Severin’s Journey Into the Dark by Paul Leppin
I’ve said before on the Ramblings what a fickle reader I am, easily swayed in the direction of tracking down a new book when I have plenty already on the shelves waiting to be read. This one is a case in point; if I remember correctly, [P] at books, yo mentioned it in passing on Twitter and I was intrigued enough to go and check it out. It’s from Twisted Spoon, a Prague-based publisher who bring out some lovely and fascinating books (I have two beautiful hardbacks from them already) and so I didn’t need any more urging to send for a copy…
Author Paul Leppin (1878-1945) was born and lived in Prague; despite writing in German, he translated from Czech and also wrote articles on Czech literature and obviously had a deep love of his native city. “Severin’s Journey Into the Dark”, subtitled “A Prague Ghost Story”, was first published in 1914 and the city it portrays is decadent and mysterious.
Severin is a young clerk; bored to death and worn out with his office work, he sleeps in the afternoon when he’s finished there, and then roams the street at nights. Despite the fact he has the love of a good woman – Zdenka, who worships him – he’s dissatisfied with everything, suffering from nerves and ennui. A chance encounter with a bookseller leads him into a different world – apart from the charms of the bookseller’s daughter, he is introduced to the Bohemian circle of Dr. Konrad.
Something about Severin seems to attract every woman who comes his way, and he certainly takes any that he can; there are wild parties, alcohol, drugs and death. Through all this floats Severin, constantly searching and constantly failing to find what he’s looking for – perhaps because he doesn’t really know what that is. He seems incapable of finding love and at one point reacts against the decadent lifestyle he’s leading and returns to Zdenka for peace. But this is never going to satisfy him, and nothing does until he falls for Mylada, singer in a cafe; she becomes his all-consuming passion, but there is a strangeness to her also and it seems that Severin will never achieve any kind of happiness.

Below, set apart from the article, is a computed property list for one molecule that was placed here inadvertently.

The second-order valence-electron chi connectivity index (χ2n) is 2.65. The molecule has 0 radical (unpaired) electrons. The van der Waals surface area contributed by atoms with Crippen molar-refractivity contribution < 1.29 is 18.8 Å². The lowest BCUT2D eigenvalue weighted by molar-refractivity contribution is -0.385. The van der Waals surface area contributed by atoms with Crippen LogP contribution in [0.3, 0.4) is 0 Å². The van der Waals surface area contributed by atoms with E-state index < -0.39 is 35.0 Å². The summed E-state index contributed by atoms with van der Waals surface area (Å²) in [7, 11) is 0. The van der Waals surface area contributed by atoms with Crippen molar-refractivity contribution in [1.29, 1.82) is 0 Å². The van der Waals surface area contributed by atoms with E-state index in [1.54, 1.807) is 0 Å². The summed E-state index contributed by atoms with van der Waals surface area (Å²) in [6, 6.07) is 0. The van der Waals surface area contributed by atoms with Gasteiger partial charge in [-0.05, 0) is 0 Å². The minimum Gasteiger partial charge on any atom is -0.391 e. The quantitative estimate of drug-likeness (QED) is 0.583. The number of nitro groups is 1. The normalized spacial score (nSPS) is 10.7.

More than ever he thirsted for a genuine life, one that bestowed flowers and terror and blew the daily round to pieces with its stormy jaws.
Well, if anything is certain it’s that Twisted Spoon can be relied on to bring us strange, intense books. Severin is an unpleasant character in many ways; his attitude towards the women he meets is cruel and dismissive, if nothing else, and he seems tormented by strange visions and the constant reappearance of a nun who may or may not exist and may or may not be Mylada’s sister. Often Severin himself seems something of a hollow man with little substance – maybe the ghost of the title? – and he’s really not easy to like, despite his despair. I found myself pondering on the choice of name, too, as Severin is not a common one and is best known (apart from Siouxsie and the Banshees’ bassist!) as the main character in Sacher-Masoch’s “Venus in Furs” – I assume the choice was therefore deliberate!
However, the strongest element in the book is actually Prague itself; the city, its streets and buildings, its atmosphere and weather, come alive in Lepper’s wonderful prose. It’s a place I’ve often thought I’d like to visit and although this version no longer exists, it sounds fascinating. This is not so much a novel with a plot, but an extended meditation on Severin’s plight, his state of mind, his sense of emptiness and his inability to feel real emotion.
“Severin’s Journey Into the Dark” was a powerful and memorable read; his journey back and forth between ‘good’ and ‘evil’, searching for some kind of redemption, is a difficult one and the ending is perhaps a little abrupt and inconclusive. Nevertheless, the image of old Prague which springs vividly from its pages will stay with me – and I’m more convinced than ever that I need to explore more of Twisted Spoon’s output.